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Friends, family mourn Kern beating victim at Bakersfield service

Justice SystemCrime, Law and JusticeFBI

BAKERSFIELD -- In many ways it was a quiet, private mourning, much like any other at Greenlawn Cemetery.

In front of the chapel, David Sal Silva's brother gently joked with visitors and welcomed them. His father, Sal Silva, stood stock still, dark sunglasses shielding his eyes.

Earlier in the day, he had written to David on a Web-based obituary guest book:

"My beloved son I remember looking at your beautiful face when you were born the joy I felt was indescribable. I wondered what you would be when you grew up, had so many dreams, hopes and love. Could of never imagined I would be planning on saying goodbye to you my son. I will love you till the day I die and hope to see you again my son."

But this was not only a typical family service. News vans lined the driveway. Family members said it was a brief respite from the maelstrom that would soon start up again.

Silva died May 8 after a beating by six Kern County sheriff's deputies. Witnesses tried to stop the baton blows by taping the incident with their phones and screaming that they were taping it.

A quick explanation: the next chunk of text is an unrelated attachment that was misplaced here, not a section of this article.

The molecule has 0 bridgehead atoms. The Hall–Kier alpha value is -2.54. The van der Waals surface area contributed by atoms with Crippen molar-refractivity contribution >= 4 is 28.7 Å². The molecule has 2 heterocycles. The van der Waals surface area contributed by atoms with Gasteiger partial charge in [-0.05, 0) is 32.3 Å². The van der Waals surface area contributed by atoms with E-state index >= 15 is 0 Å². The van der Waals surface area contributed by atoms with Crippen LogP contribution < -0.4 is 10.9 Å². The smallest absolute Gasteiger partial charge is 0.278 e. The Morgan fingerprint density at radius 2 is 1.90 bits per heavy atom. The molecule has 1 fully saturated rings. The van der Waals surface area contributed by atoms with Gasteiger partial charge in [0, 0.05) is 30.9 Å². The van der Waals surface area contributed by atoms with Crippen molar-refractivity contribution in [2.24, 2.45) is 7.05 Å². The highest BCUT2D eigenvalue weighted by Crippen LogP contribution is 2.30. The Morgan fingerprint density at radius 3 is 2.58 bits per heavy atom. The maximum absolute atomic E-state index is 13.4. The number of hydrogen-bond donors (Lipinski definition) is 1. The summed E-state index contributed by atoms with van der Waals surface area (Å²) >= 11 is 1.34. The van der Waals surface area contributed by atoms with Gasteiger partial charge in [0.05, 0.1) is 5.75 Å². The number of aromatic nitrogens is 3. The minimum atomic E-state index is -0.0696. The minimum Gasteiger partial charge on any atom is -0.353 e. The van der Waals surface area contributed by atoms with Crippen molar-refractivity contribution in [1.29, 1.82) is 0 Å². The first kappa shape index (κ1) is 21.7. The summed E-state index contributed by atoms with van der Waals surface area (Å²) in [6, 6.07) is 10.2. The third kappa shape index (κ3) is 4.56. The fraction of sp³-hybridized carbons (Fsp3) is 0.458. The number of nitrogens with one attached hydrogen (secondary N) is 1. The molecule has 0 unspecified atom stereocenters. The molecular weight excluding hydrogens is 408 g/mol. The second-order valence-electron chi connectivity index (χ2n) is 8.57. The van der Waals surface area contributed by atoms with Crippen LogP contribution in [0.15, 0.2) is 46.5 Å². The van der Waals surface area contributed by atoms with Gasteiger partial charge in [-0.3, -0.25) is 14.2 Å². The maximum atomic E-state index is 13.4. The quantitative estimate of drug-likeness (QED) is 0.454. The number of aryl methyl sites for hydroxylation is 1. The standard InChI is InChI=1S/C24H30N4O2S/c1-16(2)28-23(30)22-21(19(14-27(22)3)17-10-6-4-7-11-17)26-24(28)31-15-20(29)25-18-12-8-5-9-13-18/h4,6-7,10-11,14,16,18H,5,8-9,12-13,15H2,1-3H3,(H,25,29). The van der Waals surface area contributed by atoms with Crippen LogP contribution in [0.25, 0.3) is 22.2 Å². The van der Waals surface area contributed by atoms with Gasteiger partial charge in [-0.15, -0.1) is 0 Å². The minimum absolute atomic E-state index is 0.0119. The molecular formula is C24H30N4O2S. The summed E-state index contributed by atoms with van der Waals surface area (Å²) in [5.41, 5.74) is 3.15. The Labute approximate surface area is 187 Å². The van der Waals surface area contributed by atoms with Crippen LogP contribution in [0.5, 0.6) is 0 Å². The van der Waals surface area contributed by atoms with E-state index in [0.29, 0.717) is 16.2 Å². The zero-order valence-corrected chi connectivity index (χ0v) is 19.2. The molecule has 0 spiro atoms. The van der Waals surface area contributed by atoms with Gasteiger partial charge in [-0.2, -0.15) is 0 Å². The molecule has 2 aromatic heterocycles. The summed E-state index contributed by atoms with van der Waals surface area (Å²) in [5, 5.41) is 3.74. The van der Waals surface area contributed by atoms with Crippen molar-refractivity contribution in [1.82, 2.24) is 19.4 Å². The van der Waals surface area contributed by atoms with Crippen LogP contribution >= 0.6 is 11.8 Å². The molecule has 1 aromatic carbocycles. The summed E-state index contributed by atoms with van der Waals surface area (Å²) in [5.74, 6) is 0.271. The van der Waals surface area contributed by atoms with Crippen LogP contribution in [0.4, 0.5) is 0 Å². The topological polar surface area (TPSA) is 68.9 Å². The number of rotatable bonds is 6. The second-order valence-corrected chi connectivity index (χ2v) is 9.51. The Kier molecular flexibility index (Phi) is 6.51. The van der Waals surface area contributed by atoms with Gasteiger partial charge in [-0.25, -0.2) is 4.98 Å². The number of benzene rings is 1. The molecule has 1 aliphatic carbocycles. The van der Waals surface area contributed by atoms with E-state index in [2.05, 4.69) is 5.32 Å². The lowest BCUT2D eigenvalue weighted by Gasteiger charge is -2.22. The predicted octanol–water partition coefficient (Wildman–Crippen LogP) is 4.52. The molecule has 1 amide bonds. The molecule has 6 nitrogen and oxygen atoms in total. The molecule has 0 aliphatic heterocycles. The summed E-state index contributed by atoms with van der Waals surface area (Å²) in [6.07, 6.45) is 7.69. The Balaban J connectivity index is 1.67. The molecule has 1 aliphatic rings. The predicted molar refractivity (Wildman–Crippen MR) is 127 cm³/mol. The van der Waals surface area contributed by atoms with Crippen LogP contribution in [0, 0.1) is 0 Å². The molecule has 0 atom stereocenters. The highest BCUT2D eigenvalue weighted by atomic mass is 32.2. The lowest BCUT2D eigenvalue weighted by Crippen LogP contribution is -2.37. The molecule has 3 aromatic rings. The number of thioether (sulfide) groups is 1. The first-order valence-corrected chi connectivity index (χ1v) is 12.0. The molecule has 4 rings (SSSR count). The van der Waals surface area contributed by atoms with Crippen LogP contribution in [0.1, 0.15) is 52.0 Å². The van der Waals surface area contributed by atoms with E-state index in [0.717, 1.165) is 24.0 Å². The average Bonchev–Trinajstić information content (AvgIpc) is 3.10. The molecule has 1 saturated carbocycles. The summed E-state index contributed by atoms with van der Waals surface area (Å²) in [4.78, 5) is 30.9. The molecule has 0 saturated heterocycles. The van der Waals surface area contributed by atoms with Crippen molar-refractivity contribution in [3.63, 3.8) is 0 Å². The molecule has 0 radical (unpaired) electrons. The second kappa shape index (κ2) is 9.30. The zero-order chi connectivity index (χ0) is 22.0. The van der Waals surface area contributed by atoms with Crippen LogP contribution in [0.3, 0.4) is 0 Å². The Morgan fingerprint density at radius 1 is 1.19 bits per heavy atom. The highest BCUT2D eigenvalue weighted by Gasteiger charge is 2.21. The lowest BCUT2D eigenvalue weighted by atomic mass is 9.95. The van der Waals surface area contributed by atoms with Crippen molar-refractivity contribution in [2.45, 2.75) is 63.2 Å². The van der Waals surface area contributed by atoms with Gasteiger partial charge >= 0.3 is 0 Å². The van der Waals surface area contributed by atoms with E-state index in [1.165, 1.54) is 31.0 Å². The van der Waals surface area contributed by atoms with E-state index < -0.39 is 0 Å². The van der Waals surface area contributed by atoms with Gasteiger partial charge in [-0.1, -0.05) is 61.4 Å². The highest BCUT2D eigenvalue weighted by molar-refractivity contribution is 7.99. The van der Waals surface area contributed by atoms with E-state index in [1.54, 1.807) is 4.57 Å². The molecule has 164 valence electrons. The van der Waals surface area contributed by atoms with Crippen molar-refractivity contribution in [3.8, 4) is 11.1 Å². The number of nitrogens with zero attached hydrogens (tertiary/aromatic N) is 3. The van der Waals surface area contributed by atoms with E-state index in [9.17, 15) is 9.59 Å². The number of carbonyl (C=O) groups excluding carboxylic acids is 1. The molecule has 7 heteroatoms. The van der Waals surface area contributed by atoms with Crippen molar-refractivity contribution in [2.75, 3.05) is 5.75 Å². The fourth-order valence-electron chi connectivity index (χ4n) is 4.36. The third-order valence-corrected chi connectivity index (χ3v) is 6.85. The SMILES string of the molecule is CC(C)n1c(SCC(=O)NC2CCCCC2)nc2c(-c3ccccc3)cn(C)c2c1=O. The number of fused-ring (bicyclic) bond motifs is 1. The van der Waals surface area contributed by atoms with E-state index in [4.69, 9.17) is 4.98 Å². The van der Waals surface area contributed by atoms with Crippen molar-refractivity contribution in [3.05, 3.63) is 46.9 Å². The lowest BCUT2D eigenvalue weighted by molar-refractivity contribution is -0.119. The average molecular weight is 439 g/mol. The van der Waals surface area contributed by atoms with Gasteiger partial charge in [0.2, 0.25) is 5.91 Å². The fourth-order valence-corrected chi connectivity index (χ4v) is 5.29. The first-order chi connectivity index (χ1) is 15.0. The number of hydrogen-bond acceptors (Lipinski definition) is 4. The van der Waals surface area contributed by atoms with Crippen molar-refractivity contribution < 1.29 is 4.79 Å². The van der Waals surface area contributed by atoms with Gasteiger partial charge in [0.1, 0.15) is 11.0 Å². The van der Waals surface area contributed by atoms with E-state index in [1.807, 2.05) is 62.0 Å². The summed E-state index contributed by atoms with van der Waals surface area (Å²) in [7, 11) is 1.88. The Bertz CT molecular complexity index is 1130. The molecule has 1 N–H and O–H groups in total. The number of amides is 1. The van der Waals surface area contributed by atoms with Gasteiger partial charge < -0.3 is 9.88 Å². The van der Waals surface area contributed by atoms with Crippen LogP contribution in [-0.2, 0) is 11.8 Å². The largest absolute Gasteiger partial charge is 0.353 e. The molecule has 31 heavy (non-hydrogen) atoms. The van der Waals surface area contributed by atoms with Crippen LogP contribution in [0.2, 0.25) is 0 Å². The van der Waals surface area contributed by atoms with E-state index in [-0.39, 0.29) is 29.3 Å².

Authorities confiscated their phones. The witnesses said they were told they couldn't leave their homes until they turned them over. Sheriff Donny Youngblood later said that no video was found on one phone.

The deputies were placed on administrative leave a week after the incident, in part for their own safety, Youngblood said. He has asked the FBI to conduct a "parallel" investigation.

An attorney for one of the witnesses has said he will release a videotape Friday.

Silva's case is the latest high-profile accusation of brutality against the Kern County Sheriff's Office in recent years.

One resulted in the criminal convictions of three deputies and a $6-million civil judgment in the 2005 death of a jail inmate, according to attorneys. A second ended with a $4.5-million court award for the family of a man who died in 2010 after being struck 33 times with batons and shocked with a Taser 29 times, attorneys said.

Chris Silva said that since his brother's death, he's become newly aware of the history of allegations against the department.

Before Thursday's service, he went to a downtown protest that drew a dozen people calling for an end to law enforcement brutality.

He then hurried home to change and go to the chapel.

"This is the only time I've had for grieving," he said. "Tomorrow it all starts again."

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diana.marcum@latimes.com

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